“I can tell you that once Ernie was given “provisional” recognition of his ex-officio status by the BOE when I was chairman, not once did he ever sit at the table with the elected BOE members nor did he attend any executive sessions.” Romeo Blackmer’s comment below
In his recent letter to First Selectman Margaret Wholean, the Town Attorney Robert DeCrescenzo states “Unless otherwise provided by law, the first selectman, in each town for which its board of selectmen is the executive authority, shall be the chief executive officer of such town and shall be an ex-officio member, without vote, of all town boards,commissions and committees”. (referring to General Statutes Â§ 7-12a). He goes on to say “The Woodstock Board of Education is a “town board” for those municipal functions delegated to it by state law. Local boards of education serve dual roles: they are agents for the state when performing those duties delegated by the State, and they are agents of the municipalities they serve when they perform those functions entrusted by the state to the municipality.”
The Town Attorney then gives an example of where a local board of education acts as “agents of the municipalities they serve when they perform those functions entrusted by the state to the municipality” as when local boards of education must comply with a municipality’s ordinances and established fiscal procedures. (referring to the case Board of Education of the City of New Haven, et al. v. City of New Haven, 237 Conn. 169, 18 1 (1996).
It seems quite interesting that from this opinion, Margaret Wholean and her supporters have concluded that she has absolute unrestricted authority to sit on the Woodstock Board of Education as an ex-officio member in all matters. Wouldn’t that position be contrary to what the Town Attorney has told her in the legal opinion she sought from him? His opinion would seem to suggest that it is ONLY when the Board of Education is acting as a local board that she has ex-officio status on the BOE. It seems equally clear from the Town Attorney’s opinion that if the Board of Education is acting, as it often does, “as agents for the State when performing those duties delegated by the State” (for example, complying with all of the state mandates for education) that Margaret would NOT have any authority to sit as an ex-officio member of the Board of Education. In addition, whenever she sits as an ex-officio member of the Board of Education, she can NOT vote as explained by the Town Attorney.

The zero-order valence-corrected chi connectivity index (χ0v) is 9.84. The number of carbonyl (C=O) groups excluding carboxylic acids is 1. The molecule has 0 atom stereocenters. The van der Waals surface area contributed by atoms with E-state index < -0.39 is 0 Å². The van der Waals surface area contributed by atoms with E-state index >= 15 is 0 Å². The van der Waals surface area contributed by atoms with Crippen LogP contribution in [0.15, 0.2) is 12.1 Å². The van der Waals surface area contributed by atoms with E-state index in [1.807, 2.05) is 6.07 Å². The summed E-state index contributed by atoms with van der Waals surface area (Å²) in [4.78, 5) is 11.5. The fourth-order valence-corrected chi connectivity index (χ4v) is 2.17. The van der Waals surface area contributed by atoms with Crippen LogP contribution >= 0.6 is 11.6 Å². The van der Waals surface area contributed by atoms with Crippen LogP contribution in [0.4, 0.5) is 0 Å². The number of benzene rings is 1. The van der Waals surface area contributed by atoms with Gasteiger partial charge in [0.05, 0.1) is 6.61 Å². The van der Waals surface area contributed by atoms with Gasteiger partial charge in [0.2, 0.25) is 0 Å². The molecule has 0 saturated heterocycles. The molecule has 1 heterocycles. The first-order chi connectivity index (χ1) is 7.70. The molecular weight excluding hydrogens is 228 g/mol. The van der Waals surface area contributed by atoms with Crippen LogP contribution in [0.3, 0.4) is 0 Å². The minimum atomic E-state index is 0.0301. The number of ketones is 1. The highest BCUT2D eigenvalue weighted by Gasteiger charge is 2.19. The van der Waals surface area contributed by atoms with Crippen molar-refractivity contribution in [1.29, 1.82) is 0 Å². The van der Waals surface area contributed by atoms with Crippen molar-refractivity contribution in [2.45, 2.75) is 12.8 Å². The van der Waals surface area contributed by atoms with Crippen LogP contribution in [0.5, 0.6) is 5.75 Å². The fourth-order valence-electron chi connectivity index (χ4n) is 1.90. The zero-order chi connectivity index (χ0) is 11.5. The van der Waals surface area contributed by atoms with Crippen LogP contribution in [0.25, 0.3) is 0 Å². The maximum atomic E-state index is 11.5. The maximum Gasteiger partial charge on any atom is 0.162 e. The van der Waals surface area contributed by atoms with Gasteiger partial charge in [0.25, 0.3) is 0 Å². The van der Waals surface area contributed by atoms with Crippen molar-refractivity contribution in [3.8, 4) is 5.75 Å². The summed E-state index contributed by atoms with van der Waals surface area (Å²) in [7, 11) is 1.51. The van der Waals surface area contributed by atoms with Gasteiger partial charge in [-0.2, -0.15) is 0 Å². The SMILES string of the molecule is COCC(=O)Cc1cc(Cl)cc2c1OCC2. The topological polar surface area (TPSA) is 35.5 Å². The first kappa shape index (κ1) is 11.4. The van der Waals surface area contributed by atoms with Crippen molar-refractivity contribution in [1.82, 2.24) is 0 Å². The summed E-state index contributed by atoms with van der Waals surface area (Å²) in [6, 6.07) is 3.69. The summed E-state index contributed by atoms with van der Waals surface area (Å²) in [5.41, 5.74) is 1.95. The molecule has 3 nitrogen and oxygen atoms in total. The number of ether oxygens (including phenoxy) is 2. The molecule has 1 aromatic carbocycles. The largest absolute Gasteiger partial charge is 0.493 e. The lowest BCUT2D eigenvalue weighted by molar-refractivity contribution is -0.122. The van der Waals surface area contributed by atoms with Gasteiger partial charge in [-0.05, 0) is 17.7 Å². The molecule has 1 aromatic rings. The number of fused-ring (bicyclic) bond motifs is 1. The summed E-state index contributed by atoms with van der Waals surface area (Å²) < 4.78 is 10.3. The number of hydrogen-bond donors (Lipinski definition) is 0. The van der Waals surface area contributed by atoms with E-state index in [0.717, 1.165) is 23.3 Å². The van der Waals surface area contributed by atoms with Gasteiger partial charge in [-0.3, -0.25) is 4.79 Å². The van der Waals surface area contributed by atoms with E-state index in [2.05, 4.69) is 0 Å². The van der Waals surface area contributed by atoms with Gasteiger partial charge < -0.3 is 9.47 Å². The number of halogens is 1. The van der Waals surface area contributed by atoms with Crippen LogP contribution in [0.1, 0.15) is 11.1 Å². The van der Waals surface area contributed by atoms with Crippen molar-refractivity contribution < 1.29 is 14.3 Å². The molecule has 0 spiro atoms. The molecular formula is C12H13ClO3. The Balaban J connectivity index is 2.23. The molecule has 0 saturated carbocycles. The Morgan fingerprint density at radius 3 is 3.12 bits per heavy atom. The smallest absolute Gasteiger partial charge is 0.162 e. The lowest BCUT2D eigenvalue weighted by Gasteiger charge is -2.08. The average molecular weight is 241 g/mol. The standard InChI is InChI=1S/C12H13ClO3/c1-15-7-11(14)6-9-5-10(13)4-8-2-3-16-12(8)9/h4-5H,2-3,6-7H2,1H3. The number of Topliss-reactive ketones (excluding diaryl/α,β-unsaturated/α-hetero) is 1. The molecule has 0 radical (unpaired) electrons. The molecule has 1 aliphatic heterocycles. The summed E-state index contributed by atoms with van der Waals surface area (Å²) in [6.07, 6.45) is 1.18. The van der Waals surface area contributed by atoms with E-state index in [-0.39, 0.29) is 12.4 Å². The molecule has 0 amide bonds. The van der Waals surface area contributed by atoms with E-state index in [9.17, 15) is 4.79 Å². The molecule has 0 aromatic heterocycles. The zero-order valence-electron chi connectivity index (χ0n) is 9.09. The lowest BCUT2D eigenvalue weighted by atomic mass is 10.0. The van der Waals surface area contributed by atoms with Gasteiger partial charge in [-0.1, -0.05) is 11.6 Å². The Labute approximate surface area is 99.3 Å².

So, the question really is, why the heck is Margaret forcing this issue? She can’t vote and she also can not sit on the Board of Education at all in instances where the Board is acting in its role as an agent of the State. She is going to force the Woodstock Board of Education to rule in each instance that is acts, as to whether it is performing the role of an agent of a local board or as an agent of the state, in order to determine whether she is properly sitting on the Board of Education in ex-officio capacity. If the Board of Education doesn’t undertake this exercise of making the determination of whether she can rightfully sit ex-officio on the BOE, and thereby allow her to sit in all instances, even when she is not authorized, then how could they exclude any member of the public from sitting on their board, even if that member had no authority to do so? In an exercise of idiotic muscle flexing, Margaret has undertaken to confront the Board of Education for no useful purpose, because even when she sits, she can not vote. Even her authority to sit in executive session is limited as explained by the town attorney. Hasn’t Margaret proven that she already has her hands more than full trying to run the general government side of Woodstock? What is her real agenda in taking this foolish position? She seems to be taking all kinds of advice from Ernie Wetzel. Ernie tried to sit ex-officio on the Board of Education some years ago when Romeo Blackmar was Chair of the BOE and he was shut out. I guess he must have forgotten to tell Margaret about that.